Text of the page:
>> you know hugely beneficial because we are moving north 12° over latitude and as we head into the a credit austral southern winter time that will be a inticia beneficial effect. it's deep, it's flat and not do complex. >> now robert could s robert goyer, we are not talking about satellite pictures, we are talking about pictures from airplanes and sightings from are airplanes. do you think this is the debris field? >> i'd hate to hazard a guess. it is very hopeful. there are more objects, grouped
more closely together. the photography they have appear to be much sharper than imagery from before. we all hope it is. because as robert was saying, we have a much better place to search. the aircraft are going to be on site for a couple of hours longer maybe than they were before. the weather will be generally a better. it is better in the prospect for the search, if it is indeed we start recovering debris from this area. >> robert, i know there's a handful of ships in the area that have a hydrophone can technology that can hear pinging from the area. but they can only cover a very correct? >> that's correct. the first discovery of the
debris will just retronavigate to the start point, to the crash point. and from there we will design a search point, from which to search with like sonar. the black box locators before they run out of battery, in truth they are very, very short-range device he. they are designed -- device he. evices. they are not designed to have the range to help searchers find wreckage wreckage why iflts. sifts. itself.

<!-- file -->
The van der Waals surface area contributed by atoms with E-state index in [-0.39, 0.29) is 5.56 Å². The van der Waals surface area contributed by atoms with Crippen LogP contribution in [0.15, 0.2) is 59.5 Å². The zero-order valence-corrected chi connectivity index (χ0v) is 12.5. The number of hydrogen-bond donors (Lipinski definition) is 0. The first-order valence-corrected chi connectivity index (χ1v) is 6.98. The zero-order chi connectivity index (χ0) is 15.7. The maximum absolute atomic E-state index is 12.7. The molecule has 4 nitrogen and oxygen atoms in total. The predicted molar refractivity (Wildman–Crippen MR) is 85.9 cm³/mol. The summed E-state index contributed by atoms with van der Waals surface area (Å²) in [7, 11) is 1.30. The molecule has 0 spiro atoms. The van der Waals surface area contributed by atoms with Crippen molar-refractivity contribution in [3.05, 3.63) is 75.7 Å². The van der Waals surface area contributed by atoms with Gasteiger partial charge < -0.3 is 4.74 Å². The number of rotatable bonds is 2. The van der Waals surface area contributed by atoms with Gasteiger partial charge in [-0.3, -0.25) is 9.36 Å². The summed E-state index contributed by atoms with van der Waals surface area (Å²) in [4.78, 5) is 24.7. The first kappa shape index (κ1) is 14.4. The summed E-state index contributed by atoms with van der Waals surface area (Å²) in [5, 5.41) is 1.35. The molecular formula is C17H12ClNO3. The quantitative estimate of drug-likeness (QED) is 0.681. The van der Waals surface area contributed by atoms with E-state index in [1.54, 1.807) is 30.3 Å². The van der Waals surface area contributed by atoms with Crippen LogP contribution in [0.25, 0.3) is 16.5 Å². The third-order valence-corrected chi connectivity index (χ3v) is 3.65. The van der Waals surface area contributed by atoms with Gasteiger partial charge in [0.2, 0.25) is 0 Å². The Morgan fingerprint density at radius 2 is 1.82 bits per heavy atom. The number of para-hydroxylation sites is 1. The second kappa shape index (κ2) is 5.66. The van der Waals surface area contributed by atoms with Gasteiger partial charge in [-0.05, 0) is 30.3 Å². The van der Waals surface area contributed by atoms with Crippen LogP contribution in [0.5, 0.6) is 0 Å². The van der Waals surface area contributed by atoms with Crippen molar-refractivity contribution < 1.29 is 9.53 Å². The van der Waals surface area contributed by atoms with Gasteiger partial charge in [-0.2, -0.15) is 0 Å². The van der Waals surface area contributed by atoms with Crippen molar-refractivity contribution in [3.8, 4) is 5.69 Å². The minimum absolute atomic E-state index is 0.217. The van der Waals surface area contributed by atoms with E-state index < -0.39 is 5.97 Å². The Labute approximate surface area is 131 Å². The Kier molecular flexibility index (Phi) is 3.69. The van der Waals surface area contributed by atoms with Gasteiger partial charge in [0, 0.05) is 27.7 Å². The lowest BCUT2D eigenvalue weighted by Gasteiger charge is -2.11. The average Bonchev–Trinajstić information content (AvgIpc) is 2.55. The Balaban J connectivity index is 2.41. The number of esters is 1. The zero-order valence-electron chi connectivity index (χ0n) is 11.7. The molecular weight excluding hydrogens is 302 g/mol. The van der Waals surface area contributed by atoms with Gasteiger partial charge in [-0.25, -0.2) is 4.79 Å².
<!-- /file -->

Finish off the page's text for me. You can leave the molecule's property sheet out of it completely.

>> the air france credit wreckage was located two years after the wreck happened. our job at the moment is to try and find the wreckage itself. and once we do that it is a matter of combing through debris to find the black box. of course we know where the black boxes are located on that model of aircraft and that makes things a lot easier. >> it took two years with those automated underwater vehicles to find the air france flight and we knew much more clearly where that was. robert goyer, according to the new york times the air fraft aircraft accelerated over the pen insular